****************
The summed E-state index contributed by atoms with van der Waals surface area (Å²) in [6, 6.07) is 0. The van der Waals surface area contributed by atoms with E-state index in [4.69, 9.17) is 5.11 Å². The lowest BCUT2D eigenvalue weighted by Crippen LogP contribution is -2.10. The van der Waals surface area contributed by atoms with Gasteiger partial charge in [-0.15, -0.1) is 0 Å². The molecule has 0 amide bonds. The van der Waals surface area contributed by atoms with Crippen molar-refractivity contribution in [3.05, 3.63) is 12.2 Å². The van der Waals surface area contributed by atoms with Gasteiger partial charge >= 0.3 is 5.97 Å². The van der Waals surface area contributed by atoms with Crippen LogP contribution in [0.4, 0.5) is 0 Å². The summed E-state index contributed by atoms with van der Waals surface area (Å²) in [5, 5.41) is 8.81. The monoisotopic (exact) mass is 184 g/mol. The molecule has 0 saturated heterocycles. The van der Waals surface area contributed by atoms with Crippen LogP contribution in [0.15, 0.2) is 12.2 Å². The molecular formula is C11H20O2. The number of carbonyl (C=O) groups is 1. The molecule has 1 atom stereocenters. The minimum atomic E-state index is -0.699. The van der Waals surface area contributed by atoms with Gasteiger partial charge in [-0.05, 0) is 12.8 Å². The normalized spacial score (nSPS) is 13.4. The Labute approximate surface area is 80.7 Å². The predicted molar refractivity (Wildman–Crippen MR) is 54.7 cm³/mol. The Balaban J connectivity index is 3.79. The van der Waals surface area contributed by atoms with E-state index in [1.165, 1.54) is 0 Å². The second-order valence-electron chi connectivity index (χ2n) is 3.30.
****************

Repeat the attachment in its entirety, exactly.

The summed E-state index contributed by atoms with van der Waals surface area (Å²) in [6, 6.07) is 0. The van der Waals surface area contributed by atoms with E-state index in [4.69, 9.17) is 5.11 Å². The lowest BCUT2D eigenvalue weighted by Crippen LogP contribution is -2.10. The van der Waals surface area contributed by atoms with Gasteiger partial charge in [-0.15, -0.1) is 0 Å². The molecule has 0 amide bonds. The van der Waals surface area contributed by atoms with Crippen molar-refractivity contribution in [3.05, 3.63) is 12.2 Å². The van der Waals surface area contributed by atoms with Gasteiger partial charge >= 0.3 is 5.97 Å². The van der Waals surface area contributed by atoms with Crippen LogP contribution in [0.4, 0.5) is 0 Å². The summed E-state index contributed by atoms with van der Waals surface area (Å²) in [5, 5.41) is 8.81. The monoisotopic (exact) mass is 184 g/mol. The molecule has 0 saturated heterocycles. The van der Waals surface area contributed by atoms with Crippen LogP contribution in [0.15, 0.2) is 12.2 Å². The molecular formula is C11H20O2. The number of carbonyl (C=O) groups is 1. The molecule has 1 atom stereocenters. The minimum atomic E-state index is -0.699. The van der Waals surface area contributed by atoms with Gasteiger partial charge in [-0.05, 0) is 12.8 Å². The normalized spacial score (nSPS) is 13.4. The Labute approximate surface area is 80.7 Å². The predicted molar refractivity (Wildman–Crippen MR) is 54.7 cm³/mol. The Balaban J connectivity index is 3.79. The van der Waals surface area contributed by atoms with E-state index in [1.165, 1.54) is 0 Å². The second-order valence-electron chi connectivity index (χ2n) is 3.30.